Digitization and networking of all direct and indirect industrial value creation processes opens up the possibility for managers to achieve complete real-time transparency for the first time. This transparency enables ad-hoc intervention in the event of deviations and allows more informed decisions in the sense of a continuous improvement cycle. Decisions can now achieve measurable results more quickly, systemic and complex interrelationships are clarified and can be used in day-to-day business.

3. Systemic understanding
Many companies have already successfully implemented individual automation and digitization use cases as lighthouse solutions. However, the actual benefits are often unclear so far and synergies remain untapped as long as these implementations are not considered as part of an "end-to-end" value chain. To achieve the full efficiency and scalability of automation and digitization solutions, vertical functional, data and process silos must be broken down. Achieving this goal requires a holistic approach led by experienced process managers who can think outside the functional box and design a end-to-end process target picture.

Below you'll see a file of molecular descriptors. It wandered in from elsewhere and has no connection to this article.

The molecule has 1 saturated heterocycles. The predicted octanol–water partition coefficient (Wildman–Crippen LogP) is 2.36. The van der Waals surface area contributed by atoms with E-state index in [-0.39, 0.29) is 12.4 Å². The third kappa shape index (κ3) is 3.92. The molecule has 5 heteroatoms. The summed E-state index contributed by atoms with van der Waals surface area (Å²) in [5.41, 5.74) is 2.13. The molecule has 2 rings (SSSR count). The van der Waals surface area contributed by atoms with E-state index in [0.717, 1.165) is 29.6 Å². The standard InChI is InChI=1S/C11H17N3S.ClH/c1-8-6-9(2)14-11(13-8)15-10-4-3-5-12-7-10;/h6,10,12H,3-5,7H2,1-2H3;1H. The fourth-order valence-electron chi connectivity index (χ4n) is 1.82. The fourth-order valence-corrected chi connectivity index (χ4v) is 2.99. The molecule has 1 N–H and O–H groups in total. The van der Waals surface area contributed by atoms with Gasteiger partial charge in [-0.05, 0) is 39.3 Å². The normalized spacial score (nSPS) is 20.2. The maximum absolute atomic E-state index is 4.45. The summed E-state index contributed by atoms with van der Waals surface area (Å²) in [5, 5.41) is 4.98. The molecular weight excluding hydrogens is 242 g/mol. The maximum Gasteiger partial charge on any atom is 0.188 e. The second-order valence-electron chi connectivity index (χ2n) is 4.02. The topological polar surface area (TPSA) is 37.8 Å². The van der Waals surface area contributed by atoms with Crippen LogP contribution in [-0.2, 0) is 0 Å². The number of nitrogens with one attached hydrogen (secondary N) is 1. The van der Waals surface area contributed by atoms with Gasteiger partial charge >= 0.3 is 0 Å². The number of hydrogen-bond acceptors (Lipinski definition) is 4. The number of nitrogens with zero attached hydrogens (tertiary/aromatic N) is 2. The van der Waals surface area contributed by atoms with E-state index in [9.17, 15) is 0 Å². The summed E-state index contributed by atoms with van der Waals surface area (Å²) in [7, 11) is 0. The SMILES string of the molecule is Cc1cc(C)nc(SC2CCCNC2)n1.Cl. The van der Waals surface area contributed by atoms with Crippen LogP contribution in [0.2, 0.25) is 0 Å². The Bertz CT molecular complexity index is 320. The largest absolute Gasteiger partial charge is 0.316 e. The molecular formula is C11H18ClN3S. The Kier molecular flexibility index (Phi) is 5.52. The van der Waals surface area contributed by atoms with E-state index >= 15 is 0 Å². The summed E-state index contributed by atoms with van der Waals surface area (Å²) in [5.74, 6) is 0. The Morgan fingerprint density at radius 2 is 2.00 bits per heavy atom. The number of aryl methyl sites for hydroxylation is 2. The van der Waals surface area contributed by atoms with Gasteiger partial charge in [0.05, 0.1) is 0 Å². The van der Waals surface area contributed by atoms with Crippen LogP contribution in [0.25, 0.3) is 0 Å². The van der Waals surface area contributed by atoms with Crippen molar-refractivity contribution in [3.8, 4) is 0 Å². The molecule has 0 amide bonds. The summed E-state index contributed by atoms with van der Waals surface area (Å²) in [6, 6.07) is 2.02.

4. Data analytics
Companies that want to successfully manage an increasingly complex production and supply chain need to focus on a new core competency: Data Analytics. Data-driven insights are essential to perform fast and correct analyses in the future, to provide impact correlations and to ensure decisions are made. Much of the data required for this is already available or can be easily collected. The range of analytical methods is enormous. Everyone is talking about artificial intelligence - but simpler analytics approaches are already sufficient to provide answers to very many questions. In a modern value creation system, data management and analytics are a fundamental prerequisite for sustainable competitiveness.

5. Knowledge and complexity management